US cattle states seek to rein in substitute meat labelling
US states that raise cattle and poultry are trying to fence in the fast-growing alternative meat industry. Wyoming, Oklahoma and South Dakota are among the states working to control the labelling of meat substitutes as the products appear in more restaurants and supermarkets. Their efforts address an industry that threatens sales of beef, pork and chicken. Alternative meats could grow to become 10 per cent of the $1.4tn global meat industry over the next 10 years, according to Barclays. The alternative meat industry was “terribly unfortunate. I can’t support it”, Mark Gordon, Wyoming’s governor and a cattle rancher, said in an interview. “Do they present a threat? I believe they do. I think that’s their intent,” he added. Mr Gordon this year signed a bill into law that bans the word “meat” from being used if the meat in question does not come from an animal. A dozen states have passed such statutes since last year, with more legislation introduced elsewhere. The laws come as plant-based protein producers strive for the taste, texture and juiciness of ground beef. Their products are now available in fast-food chains such as Burger King and in the meat aisles of grocery stores.
Sunday, 8 September, 2019
Beyond Meat, a leading producer, has a market capitalisation of $9.2bn, or more than 50 times revenue, after making an initial public offering in May. Impossible Foods, a competitor, says its mission is “making meat using plants, so that we never have to use animals again.” Such messages rankle US states that depend on animal agriculture. “My response to that is you are going to also be killing communities, the ecology of some of these places,” Mr Gordon said. Among the states passing labelling laws, Oklahoma, Missouri, South Dakota, Montana, Kentucky and North Dakota rank in the top 10 for beef cattle inventory, according to the US Department of Agriculture. Alabama, Arkansas, Mississippi and South Carolina are in the top 10 for broiler chickens. Some of the laws address plant-based meat substitutes, while others regulate only cultured meats grown from tissue cells, which are not yet on the market. Arkansas’s law declares that the word “meat” shall not include a “synthetic product derived from a plant, insect, or other source” or a “product grown in a laboratory from animal cells”. Anyone caught branding these products as meat is subject to a $1,000 fine. Montana’s law, the “Real Meat Act”, makes clear that the definition of a hamburger “does not include cell-cultured edible products”. “The cattlemen are quite concerned,” said Doug Farquhar, programme director for environmental health at the National Conference of State Legislatures. “If you are able to grow this stuff rather than raise cattle, you are going to turn this entire market on its head.” The state of Missouri was the first to pass a labelling law in 2018. It limits use of the term “meat” to livestock and poultry meat.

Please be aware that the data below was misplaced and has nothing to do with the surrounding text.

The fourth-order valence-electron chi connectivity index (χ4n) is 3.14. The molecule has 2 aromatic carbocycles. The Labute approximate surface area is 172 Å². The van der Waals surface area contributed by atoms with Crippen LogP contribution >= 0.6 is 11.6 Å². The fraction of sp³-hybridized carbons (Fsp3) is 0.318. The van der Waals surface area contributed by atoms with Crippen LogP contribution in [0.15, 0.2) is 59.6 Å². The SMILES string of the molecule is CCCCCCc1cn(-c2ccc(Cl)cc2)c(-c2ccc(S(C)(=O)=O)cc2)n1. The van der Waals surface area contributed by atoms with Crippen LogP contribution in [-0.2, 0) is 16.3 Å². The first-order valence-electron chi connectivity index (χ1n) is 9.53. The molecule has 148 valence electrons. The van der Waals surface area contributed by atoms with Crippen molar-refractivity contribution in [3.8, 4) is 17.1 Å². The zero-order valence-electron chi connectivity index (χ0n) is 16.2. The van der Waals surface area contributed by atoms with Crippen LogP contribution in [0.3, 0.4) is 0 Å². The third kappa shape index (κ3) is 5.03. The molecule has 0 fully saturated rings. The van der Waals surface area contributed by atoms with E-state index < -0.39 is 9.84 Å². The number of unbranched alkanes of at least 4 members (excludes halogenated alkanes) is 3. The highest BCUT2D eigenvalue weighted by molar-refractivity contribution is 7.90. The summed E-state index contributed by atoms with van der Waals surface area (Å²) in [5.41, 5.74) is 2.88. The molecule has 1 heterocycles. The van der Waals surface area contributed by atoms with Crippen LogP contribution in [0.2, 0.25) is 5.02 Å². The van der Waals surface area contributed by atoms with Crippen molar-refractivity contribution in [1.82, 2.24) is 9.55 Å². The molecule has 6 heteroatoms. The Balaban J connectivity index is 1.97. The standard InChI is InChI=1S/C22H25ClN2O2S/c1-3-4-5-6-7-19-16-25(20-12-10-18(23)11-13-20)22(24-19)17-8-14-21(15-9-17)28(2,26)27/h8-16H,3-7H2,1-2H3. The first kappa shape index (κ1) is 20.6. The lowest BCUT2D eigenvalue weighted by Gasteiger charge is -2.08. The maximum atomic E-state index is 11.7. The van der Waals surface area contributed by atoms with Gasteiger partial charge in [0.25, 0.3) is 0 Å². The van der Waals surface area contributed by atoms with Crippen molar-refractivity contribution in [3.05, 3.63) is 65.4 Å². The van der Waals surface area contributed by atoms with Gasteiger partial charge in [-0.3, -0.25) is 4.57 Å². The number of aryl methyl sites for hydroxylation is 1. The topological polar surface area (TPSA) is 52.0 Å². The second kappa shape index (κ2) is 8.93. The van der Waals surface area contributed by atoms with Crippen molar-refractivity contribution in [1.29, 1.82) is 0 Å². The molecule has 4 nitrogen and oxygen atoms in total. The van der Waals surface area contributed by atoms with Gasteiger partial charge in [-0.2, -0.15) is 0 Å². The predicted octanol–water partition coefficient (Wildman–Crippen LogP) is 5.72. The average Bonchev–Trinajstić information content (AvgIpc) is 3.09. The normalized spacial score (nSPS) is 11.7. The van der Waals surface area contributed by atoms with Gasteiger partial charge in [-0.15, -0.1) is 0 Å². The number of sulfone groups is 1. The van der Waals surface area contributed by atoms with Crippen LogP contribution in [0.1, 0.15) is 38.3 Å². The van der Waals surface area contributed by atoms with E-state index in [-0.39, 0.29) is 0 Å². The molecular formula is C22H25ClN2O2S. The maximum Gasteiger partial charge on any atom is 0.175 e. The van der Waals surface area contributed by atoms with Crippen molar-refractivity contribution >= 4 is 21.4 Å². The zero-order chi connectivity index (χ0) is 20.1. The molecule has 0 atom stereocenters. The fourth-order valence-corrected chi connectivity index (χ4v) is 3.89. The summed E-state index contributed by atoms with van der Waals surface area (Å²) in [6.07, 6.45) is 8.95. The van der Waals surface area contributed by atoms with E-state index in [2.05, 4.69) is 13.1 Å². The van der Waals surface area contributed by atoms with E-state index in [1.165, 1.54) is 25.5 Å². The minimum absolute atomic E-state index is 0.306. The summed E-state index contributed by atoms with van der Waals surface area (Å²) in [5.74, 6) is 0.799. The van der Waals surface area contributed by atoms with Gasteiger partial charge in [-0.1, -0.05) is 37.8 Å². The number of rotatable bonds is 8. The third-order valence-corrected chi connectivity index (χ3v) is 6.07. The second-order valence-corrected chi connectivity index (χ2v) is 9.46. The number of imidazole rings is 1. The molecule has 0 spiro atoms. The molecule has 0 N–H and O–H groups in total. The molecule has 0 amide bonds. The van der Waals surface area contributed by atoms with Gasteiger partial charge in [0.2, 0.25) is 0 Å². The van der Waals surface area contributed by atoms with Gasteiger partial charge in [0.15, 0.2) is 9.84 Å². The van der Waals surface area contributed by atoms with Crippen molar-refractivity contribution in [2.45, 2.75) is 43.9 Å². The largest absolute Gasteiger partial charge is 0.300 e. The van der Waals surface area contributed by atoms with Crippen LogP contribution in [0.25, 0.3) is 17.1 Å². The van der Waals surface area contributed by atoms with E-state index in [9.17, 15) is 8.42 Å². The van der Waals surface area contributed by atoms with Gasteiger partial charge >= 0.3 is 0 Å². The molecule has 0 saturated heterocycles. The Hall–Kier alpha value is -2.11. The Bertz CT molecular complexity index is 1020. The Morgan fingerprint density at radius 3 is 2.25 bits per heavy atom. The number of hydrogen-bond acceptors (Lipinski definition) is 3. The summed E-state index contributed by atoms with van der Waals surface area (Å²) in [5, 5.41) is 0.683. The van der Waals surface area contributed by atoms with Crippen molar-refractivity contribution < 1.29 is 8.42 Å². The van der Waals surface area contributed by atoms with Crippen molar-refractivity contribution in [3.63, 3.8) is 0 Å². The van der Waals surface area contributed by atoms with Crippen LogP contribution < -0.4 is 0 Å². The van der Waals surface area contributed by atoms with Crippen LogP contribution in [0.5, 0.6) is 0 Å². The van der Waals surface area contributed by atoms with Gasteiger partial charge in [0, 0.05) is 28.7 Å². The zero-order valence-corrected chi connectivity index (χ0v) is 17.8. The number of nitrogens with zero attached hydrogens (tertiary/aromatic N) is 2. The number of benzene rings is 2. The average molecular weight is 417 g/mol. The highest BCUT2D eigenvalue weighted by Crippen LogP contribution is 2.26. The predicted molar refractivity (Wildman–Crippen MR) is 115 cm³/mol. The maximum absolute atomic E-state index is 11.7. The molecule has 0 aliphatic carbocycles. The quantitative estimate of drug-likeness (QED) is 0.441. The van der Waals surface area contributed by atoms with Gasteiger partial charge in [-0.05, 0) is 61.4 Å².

Gerry and Gwen Geis at their cattle and sheep ranch outside Gillette, Wyoming
Missouri has since been sued. “The aim of the statute is to protect the animal agriculture industry from competition from plant-based meat and clean meat producers,” according to the complaint filed by plaintiffs including the Good Food Institute, a plant-based foods organisation. “We call them label censorship laws, because that’s exactly what they’re doing,” said Nicole Manu, staff attorney at the Good Food Institute. Two other lawsuits are also pending against Arkansas and Mississippi. In Wyoming, which has more cattle than people, alternative proteins have made inroads. Epic Egg, a restaurant a block from the State Capitol building in Cheyenne, began serving Beyond Meat burgers in February, said Jessica Rehling, a supervisor. “People have really enjoyed it,” Ms Rehling said. “We have quite a few people who order it and ask if we’re sure it’s a veggie thing and not a meat product.” Jim Magagna, executive vice-president at the Wyoming Stock Growers Association, the oldest cattle lobby in the state, said he had stopped visiting Epic Egg since the plant-based burgers arrived. “I like my veggies but I want them to be veggies, not my burger,” he said. In the grasslands outside Gillette, Wyoming, Gerry and Gwen Geis raise cattle and sheep. They offered a wary opinion of plant-based competition. “Realistically, with today’s science you can create almost anything in a lab. That does not make it a replacement. It’s not the same thing,” said Gerry Geis, a life-long rancher.Gwen Geis, his wife, added: “We have nothing against them. We just want to keep the playing field level.”